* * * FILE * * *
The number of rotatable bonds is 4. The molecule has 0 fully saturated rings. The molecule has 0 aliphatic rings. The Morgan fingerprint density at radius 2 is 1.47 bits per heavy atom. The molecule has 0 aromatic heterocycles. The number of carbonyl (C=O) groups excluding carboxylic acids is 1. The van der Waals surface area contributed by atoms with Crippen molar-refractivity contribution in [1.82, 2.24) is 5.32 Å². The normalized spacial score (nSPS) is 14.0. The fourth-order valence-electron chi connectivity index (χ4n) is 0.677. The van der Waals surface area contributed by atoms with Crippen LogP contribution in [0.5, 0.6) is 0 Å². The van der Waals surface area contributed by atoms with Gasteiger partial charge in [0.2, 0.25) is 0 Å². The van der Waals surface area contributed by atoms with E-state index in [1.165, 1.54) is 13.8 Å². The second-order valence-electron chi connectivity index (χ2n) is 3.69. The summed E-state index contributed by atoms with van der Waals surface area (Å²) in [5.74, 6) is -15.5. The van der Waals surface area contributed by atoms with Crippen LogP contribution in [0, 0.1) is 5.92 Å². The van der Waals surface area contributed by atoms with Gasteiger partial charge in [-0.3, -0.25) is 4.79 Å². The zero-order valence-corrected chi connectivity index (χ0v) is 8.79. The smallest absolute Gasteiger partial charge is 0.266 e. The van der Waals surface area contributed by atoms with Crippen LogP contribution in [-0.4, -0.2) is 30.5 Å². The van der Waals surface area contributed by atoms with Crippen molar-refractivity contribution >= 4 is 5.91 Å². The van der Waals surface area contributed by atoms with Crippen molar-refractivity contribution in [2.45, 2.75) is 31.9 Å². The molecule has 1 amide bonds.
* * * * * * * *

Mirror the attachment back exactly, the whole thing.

The number of rotatable bonds is 4. The molecule has 0 fully saturated rings. The molecule has 0 aliphatic rings. The Morgan fingerprint density at radius 2 is 1.47 bits per heavy atom. The molecule has 0 aromatic heterocycles. The number of carbonyl (C=O) groups excluding carboxylic acids is 1. The van der Waals surface area contributed by atoms with Crippen molar-refractivity contribution in [1.82, 2.24) is 5.32 Å². The normalized spacial score (nSPS) is 14.0. The fourth-order valence-electron chi connectivity index (χ4n) is 0.677. The van der Waals surface area contributed by atoms with Crippen LogP contribution in [0.5, 0.6) is 0 Å². The van der Waals surface area contributed by atoms with Gasteiger partial charge in [0.2, 0.25) is 0 Å². The van der Waals surface area contributed by atoms with E-state index in [1.165, 1.54) is 13.8 Å². The second-order valence-electron chi connectivity index (χ2n) is 3.69. The summed E-state index contributed by atoms with van der Waals surface area (Å²) in [5.74, 6) is -15.5. The van der Waals surface area contributed by atoms with Crippen LogP contribution in [0, 0.1) is 5.92 Å². The van der Waals surface area contributed by atoms with Gasteiger partial charge in [-0.3, -0.25) is 4.79 Å². The zero-order valence-corrected chi connectivity index (χ0v) is 8.79. The smallest absolute Gasteiger partial charge is 0.266 e. The van der Waals surface area contributed by atoms with Crippen LogP contribution in [-0.4, -0.2) is 30.5 Å². The van der Waals surface area contributed by atoms with Crippen molar-refractivity contribution >= 4 is 5.91 Å². The van der Waals surface area contributed by atoms with Crippen molar-refractivity contribution in [2.45, 2.75) is 31.9 Å². The molecule has 1 amide bonds.